Back in 1969, six Touchable policemen cross the river to look for Velutha. They walk through the jungle and the narrator describes all the little animals and plants they pass by with violence in their hearts. They come to the History House and fan out, feeling the responsibility of the “Touchable Future.”
Like Velutha passing through the same jungle, the narrator emphasizes the small things, the plant and animal life that lives alongside the arbitrary dramas of humanity. The policemen are not so much hunting a criminal as preserving the status quo.
The twins and Velutha are all asleep when the police find them. They wake Velutha up by stomping him with their boots. The children wake up and realize for the first time that Velutha is there. The police kick him brutally, and the narrator explains that they are only “history’s henchmen” acting out the inevitable. They are not really there to arrest Velutha, but to prove that the Touchable order of the world is still intact. The twins watch as Velutha is beaten almost to death, and his blood smells like old roses to them.
This is the climactic tragedy of the novel, the violence that is not cherished and preserved like Sophie Mol’s death. The police achieve that place beyond rage that the twins would later see in the story of Bhima, and again Roy steps back to examine the larger implications of this single moment. This is also the explanation for the smell of “old roses” that comes to haunt the twins.
The police finally stop, and the narrator describes Velutha’s broken body, which has been abandoned by “God and History, by Marx, by Man, by Woman and… by Children.” Rahel tells Estha that it isn’t really Velutha, it’s his twin brother Urumban, but Estha won’t let himself believe this. The policemen suddenly grow friendly and tend to the children, making sure Velutha didn’t hurt them. Then the police notice the childlike “supplies” and start to get worried – maybe Velutha didn’t kidnap them after all – so they take all the toys for themselves, forgetting only Rahel’s watch, and drag Velutha out of the forest.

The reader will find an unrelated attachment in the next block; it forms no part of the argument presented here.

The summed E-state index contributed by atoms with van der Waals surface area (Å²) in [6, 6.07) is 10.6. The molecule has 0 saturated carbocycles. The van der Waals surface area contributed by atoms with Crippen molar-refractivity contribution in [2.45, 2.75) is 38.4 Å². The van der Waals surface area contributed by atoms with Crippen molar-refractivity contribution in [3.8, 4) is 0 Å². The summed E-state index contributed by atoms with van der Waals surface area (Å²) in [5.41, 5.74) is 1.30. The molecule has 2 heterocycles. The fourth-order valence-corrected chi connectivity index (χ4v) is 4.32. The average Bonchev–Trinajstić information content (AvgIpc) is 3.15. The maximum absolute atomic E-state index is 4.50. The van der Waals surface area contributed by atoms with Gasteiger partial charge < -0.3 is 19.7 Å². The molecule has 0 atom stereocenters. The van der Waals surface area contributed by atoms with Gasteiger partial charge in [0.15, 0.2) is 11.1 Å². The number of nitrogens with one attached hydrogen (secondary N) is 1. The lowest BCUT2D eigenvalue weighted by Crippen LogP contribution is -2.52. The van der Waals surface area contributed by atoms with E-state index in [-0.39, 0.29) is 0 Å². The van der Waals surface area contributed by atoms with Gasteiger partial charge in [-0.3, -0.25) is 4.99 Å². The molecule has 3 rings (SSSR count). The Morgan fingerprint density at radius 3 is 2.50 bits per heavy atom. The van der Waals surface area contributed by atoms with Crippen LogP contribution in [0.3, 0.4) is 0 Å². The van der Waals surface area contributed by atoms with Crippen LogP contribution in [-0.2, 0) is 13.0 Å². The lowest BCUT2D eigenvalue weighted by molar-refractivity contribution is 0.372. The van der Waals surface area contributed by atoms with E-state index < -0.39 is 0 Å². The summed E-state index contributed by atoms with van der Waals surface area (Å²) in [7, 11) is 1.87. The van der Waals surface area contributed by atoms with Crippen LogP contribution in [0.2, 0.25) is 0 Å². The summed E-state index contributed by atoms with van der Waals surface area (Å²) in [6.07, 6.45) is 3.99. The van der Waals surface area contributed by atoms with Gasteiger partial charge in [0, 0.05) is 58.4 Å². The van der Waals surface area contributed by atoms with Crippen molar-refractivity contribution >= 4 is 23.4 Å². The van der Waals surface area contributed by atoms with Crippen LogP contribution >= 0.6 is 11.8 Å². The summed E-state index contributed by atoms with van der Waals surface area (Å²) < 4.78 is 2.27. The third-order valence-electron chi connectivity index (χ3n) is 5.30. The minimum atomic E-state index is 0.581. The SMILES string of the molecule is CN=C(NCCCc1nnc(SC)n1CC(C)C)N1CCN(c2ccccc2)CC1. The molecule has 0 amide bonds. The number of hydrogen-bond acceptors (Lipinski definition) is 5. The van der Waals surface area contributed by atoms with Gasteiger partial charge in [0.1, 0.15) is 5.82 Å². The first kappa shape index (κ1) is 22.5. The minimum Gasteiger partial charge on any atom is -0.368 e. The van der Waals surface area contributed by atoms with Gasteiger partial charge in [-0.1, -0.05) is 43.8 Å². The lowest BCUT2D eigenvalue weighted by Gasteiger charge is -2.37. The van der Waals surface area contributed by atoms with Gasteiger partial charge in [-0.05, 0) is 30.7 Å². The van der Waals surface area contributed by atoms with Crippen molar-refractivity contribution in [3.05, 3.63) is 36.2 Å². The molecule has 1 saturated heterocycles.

Though the twins are very young, Velutha seems the only truly innocent victim of the story. Rahel immediately tries to retreat into fantasy and ignore the enormous thing that she has seen. The police have dehumanized Velutha to such an extent that they can immediately go from beating him to helping the children. It is only when they consider that maybe Velutha is not an Untouchable kidnapping monster that they realize he might be human.